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World Speakers

World Speakers Sept. 2006

Wed 27 September 2006

Programme

Living Apart Together - language and multiculturalism in The Netherlands

Korzo grote zaal
Etienne van Heerden, René Appel, Fouad Laroui en Auma Okwany tijdens de paneldiscussie.
Etienne van Heerden, René Appel, Fouad Laroui en Auma Okwany tijdens de paneldiscussie.

On Wednesday 27 September, 20.30 hrs, Winternachten and the Insitute of Social Studies presented the first in a series of three paneldiscussions on the future of a multicultural Dutch society. The South African writer Etienne van Heerden, the Dutch author and socio-linguist René Appel and Auma Okwany from Kenia, discussed language politics and multiculturalism in The Netherlands: in search for three 'commandments' to deal with 122 languages.

In 'Living Apart Together – language and multiculturalism in The Netherlands', we compared the situation in our country to countries with a long multicultural tradition, notably South Africa and Kenia. In The Netherlands 122 languages are spoken. How tolerant are the Dutch, and how tolerant should they be in allowing the use of other languages from Dutch? What is the extent of Dutch language politics – as far as this exists at all – to the language politics in other multicultural societies? Is there a need for everybody to speak Dutch in public life? And why not give Turkish an official status next to Frisian and Dutch? Could South Africa, with its eleven official languages, be a model for The Netherlands? What rules for everyday speech do we need for a successful multicultural society? During the discussion the participants, together with three students of ISS and the audience, formulated three 'commandments' to deal with language in future multicultural society in the Netherlands. The panel was chaired by the Dutch/Moroccan writer Fouad Laroui.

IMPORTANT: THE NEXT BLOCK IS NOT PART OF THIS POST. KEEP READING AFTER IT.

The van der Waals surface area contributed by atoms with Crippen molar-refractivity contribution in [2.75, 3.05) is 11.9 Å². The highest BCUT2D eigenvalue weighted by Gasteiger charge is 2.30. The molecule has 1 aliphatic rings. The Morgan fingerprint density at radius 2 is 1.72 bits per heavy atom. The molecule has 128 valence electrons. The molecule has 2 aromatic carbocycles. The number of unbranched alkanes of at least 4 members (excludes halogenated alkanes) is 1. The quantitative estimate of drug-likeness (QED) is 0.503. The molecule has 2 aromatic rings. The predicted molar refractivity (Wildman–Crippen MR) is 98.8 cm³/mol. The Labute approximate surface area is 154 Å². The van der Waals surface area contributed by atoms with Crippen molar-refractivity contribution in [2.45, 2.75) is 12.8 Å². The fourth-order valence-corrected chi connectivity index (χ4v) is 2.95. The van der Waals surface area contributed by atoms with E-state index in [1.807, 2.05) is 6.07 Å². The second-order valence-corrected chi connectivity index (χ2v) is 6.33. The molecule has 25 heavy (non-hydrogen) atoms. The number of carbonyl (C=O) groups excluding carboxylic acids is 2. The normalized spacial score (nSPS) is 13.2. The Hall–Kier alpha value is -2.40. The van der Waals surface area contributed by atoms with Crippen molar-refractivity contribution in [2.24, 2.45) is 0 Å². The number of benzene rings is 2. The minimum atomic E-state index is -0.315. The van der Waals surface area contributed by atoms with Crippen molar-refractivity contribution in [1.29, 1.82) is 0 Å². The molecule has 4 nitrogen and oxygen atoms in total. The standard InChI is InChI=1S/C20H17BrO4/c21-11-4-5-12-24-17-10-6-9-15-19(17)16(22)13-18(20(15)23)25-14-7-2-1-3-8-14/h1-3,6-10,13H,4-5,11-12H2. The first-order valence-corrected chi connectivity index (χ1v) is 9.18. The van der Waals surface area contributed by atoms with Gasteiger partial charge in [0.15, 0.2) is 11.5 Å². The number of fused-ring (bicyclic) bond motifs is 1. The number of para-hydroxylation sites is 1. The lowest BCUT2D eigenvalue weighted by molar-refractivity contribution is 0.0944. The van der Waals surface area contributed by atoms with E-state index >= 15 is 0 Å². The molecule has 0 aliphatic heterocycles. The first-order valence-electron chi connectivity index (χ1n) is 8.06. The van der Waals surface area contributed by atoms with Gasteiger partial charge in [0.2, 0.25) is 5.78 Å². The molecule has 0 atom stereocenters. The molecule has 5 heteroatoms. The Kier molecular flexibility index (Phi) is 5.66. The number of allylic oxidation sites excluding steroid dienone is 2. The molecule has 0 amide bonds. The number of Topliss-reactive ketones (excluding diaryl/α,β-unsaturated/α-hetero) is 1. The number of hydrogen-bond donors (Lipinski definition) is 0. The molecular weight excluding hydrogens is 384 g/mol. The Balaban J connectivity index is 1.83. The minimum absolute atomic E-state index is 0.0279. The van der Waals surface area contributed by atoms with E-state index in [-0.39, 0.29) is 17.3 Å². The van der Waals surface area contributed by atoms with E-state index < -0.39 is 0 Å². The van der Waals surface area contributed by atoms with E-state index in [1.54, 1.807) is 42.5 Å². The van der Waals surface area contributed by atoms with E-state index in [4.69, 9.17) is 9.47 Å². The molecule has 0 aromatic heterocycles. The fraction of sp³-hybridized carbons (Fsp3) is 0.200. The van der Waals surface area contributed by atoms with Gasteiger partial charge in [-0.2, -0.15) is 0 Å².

The three commandments that were formulated:
- Thou shalt not be afraid of the tongue of another.
- All languages are equal, but Dutch is more equal.
- We must embrace differences because language diversity is a cultural treasure.

Listen to a sound recording of the whole programme on this page.